Comparable to a gold-devouring beast! How much resources does it take to train a ChatGPT?

According to data, each training of ChatGPT may consume energy equivalent to that used by 126 Danish households in a year. While the market is enthusiastically discussing how artificial intelligence technology revolution will bring more productivity to the world, some warn that it is too resource-consuming to “raise” ChatGPT.

Experts point out that, just like when cryptocurrency first came out, everyone only talked about the profits brought by new technology, but ignored the huge energy consumption behind it. Artificial intelligence is a technology that requires even more computing power than cryptocurrency, and generative AI requires a lot of training to become “intelligent” and constantly improve, representing huge resource consumption.

The reality is that humans are always greedy for larger models and larger training sets, meaning that the improvement of artificial intelligence processing capacity will always be accompanied by massive resource consumption. Martin Bouchard, co-founder of Canadian digital infrastructure company QScale, stated that each query based on generative AI will require four to five times the computing power of a regular search engine, resulting in a significant increase in energy consumption.

According to his estimates, OpenAI’s electricity consumption in January 2023 may be equivalent to that used by 175,000 Danish households in a year.Bouchard added that this is only a prediction based on current model usage, and if AI is applied more widely, the energy consumption of AI could reach the equivalent electricity consumption of millions of people.

According to AI expert and Professor at the Oxford Internet Institute, Sandra Wachter, statistical data shows that globally, the impact of information and communication technology on climate change is far greater than that of the aviation industry. Just the energy needed for AI has increased by about 300,000 times between 2012 and 2018.

Wachter also added that every time ChatGPT is trained, it may consume energy that could be used by 126 Danish households for a year. This also reflects the potential downside of AI: once ChatGPT is commercialized on a large scale and occupies a critical position in the economic life, if OpenAI’s computing center receives an unfortunate power outage noticeā€¦it could cause a tremendous water and energy consumption.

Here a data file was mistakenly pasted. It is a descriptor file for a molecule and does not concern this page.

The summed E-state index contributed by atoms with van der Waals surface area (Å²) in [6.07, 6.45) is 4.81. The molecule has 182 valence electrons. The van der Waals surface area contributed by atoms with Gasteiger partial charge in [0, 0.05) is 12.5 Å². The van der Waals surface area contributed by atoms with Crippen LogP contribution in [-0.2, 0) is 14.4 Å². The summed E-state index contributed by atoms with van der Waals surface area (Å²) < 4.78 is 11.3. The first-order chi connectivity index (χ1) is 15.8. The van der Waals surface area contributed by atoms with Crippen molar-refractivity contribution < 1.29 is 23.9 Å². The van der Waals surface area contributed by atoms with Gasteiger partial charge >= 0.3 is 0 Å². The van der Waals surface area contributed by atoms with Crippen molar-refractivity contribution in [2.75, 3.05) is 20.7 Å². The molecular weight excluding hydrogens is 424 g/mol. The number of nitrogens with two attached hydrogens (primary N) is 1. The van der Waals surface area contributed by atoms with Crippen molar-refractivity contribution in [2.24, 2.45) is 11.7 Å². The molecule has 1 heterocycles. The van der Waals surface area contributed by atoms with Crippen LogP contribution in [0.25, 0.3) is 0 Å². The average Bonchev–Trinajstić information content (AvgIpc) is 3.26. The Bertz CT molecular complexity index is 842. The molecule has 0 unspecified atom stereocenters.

AI’s demand for water is also vast, as it needs energy to compute and water to cool down data centers to ensure safe operation. According to a preprint paper from the University of Riverside, California and the University of Texas, the training of GPT-3, the previous generation model of ChatGPT, consumed nearly 700,000 liters of water, which is enough to produce 370 BMW cars.

The research also indicates that freshwater is constantly being consumed during conversations between ChatGPT and ordinary users.To put it in perspective, for every 25-50 questions ChatGPT interacts with a user, it needs to consume 500 milliliters of water.

Given the popularity of this AI, its existence could potentially cause significant water supply issues in the area. Additionally, research indicates that OpenAI needs to provide cooling equipment for its 10,000 GPUs and over 285,000 processor cores, a process requiring enough energy to produce 320 Tesla car batteries.

Furthermore, the water used for this cooling equipment cannot be ordinary water and must come from a clean, freshwater source to avoid corrosion and bacterial growth. Experts worry that existing data only provides estimates based on the GPT-3 model, and the upcoming GPT-4, which will have even more training data, is expected to consume even more energy and water.

ChatGPT is starting to resemble a troublesome “imp” that requires significant resources to maintain while spouting nonsense.

From this perspective, for AI to truly be implemented in the real world, companies need to consider ways to reduce the unbearable cost of AI for humans, even as they innovate new technologies.

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